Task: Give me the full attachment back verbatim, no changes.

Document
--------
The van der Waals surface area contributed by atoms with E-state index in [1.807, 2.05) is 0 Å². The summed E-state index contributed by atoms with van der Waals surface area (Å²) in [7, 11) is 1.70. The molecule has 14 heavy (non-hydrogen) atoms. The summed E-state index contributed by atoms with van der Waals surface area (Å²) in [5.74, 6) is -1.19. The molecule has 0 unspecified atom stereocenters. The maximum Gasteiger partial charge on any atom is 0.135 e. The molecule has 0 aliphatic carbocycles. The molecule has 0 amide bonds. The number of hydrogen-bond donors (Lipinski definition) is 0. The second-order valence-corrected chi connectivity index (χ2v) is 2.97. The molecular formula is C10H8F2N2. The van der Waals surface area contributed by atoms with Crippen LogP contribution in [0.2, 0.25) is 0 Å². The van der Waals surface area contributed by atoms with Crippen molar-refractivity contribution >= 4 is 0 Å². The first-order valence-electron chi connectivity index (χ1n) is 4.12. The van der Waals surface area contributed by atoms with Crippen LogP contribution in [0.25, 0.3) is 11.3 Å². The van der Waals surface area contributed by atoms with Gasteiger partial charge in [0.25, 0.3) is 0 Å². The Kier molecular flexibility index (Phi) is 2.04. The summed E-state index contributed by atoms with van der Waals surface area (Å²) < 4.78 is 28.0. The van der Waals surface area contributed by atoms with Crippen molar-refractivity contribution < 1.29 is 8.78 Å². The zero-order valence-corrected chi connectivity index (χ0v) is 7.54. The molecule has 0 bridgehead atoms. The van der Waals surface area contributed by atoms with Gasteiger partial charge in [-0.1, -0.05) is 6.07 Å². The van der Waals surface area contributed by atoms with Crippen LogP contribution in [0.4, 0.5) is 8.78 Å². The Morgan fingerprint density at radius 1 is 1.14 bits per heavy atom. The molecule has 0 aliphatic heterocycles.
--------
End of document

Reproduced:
The van der Waals surface area contributed by atoms with E-state index in [1.807, 2.05) is 0 Å². The summed E-state index contributed by atoms with van der Waals surface area (Å²) in [7, 11) is 1.70. The molecule has 14 heavy (non-hydrogen) atoms. The summed E-state index contributed by atoms with van der Waals surface area (Å²) in [5.74, 6) is -1.19. The molecule has 0 unspecified atom stereocenters. The maximum Gasteiger partial charge on any atom is 0.135 e. The molecule has 0 aliphatic carbocycles. The molecule has 0 amide bonds. The number of hydrogen-bond donors (Lipinski definition) is 0. The second-order valence-corrected chi connectivity index (χ2v) is 2.97. The molecular formula is C10H8F2N2. The van der Waals surface area contributed by atoms with Crippen LogP contribution in [0.2, 0.25) is 0 Å². The van der Waals surface area contributed by atoms with Crippen molar-refractivity contribution >= 4 is 0 Å². The first-order valence-electron chi connectivity index (χ1n) is 4.12. The van der Waals surface area contributed by atoms with Crippen LogP contribution in [0.25, 0.3) is 11.3 Å². The van der Waals surface area contributed by atoms with Gasteiger partial charge in [0.25, 0.3) is 0 Å². The Kier molecular flexibility index (Phi) is 2.04. The summed E-state index contributed by atoms with van der Waals surface area (Å²) < 4.78 is 28.0. The van der Waals surface area contributed by atoms with Crippen molar-refractivity contribution < 1.29 is 8.78 Å². The zero-order valence-corrected chi connectivity index (χ0v) is 7.54. The molecule has 0 bridgehead atoms. The van der Waals surface area contributed by atoms with Gasteiger partial charge in [-0.1, -0.05) is 6.07 Å². The van der Waals surface area contributed by atoms with Crippen LogP contribution in [0.4, 0.5) is 8.78 Å². The Morgan fingerprint density at radius 1 is 1.14 bits per heavy atom. The molecule has 0 aliphatic heterocycles.